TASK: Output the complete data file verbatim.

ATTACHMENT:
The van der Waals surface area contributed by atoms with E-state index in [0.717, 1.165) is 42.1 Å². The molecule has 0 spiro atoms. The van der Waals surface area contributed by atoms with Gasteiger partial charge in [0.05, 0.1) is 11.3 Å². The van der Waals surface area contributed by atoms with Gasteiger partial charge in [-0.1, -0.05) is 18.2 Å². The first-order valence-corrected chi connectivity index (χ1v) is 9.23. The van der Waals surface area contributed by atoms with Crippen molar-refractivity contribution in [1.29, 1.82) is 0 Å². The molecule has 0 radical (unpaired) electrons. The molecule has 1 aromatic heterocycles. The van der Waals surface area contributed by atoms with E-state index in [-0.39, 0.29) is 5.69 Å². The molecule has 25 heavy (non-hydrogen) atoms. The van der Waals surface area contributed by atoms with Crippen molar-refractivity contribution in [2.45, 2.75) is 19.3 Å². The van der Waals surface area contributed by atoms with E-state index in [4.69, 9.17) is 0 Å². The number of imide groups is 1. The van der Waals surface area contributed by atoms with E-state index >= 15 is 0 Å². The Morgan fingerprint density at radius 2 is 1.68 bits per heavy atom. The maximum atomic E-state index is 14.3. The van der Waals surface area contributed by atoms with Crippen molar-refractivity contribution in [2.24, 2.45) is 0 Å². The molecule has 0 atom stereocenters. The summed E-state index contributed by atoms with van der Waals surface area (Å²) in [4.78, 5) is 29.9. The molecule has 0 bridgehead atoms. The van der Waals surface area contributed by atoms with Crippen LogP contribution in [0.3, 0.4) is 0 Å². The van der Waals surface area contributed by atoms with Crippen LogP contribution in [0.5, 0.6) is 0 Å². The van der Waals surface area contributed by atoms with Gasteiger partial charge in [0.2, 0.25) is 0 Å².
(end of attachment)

The van der Waals surface area contributed by atoms with E-state index in [0.717, 1.165) is 42.1 Å². The molecule has 0 spiro atoms. The van der Waals surface area contributed by atoms with Gasteiger partial charge in [0.05, 0.1) is 11.3 Å². The van der Waals surface area contributed by atoms with Gasteiger partial charge in [-0.1, -0.05) is 18.2 Å². The first-order valence-corrected chi connectivity index (χ1v) is 9.23. The van der Waals surface area contributed by atoms with Crippen molar-refractivity contribution in [1.29, 1.82) is 0 Å². The molecule has 0 radical (unpaired) electrons. The molecule has 1 aromatic heterocycles. The van der Waals surface area contributed by atoms with E-state index in [-0.39, 0.29) is 5.69 Å². The molecule has 25 heavy (non-hydrogen) atoms. The van der Waals surface area contributed by atoms with Crippen molar-refractivity contribution in [2.45, 2.75) is 19.3 Å². The van der Waals surface area contributed by atoms with E-state index in [4.69, 9.17) is 0 Å². The number of imide groups is 1. The van der Waals surface area contributed by atoms with E-state index >= 15 is 0 Å². The Morgan fingerprint density at radius 2 is 1.68 bits per heavy atom. The maximum atomic E-state index is 14.3. The van der Waals surface area contributed by atoms with Crippen molar-refractivity contribution in [2.24, 2.45) is 0 Å². The molecule has 0 atom stereocenters. The summed E-state index contributed by atoms with van der Waals surface area (Å²) in [4.78, 5) is 29.9. The molecule has 0 bridgehead atoms. The van der Waals surface area contributed by atoms with Crippen LogP contribution in [0.3, 0.4) is 0 Å². The van der Waals surface area contributed by atoms with Crippen LogP contribution in [0.5, 0.6) is 0 Å². The van der Waals surface area contributed by atoms with Gasteiger partial charge in [0.2, 0.25) is 0 Å².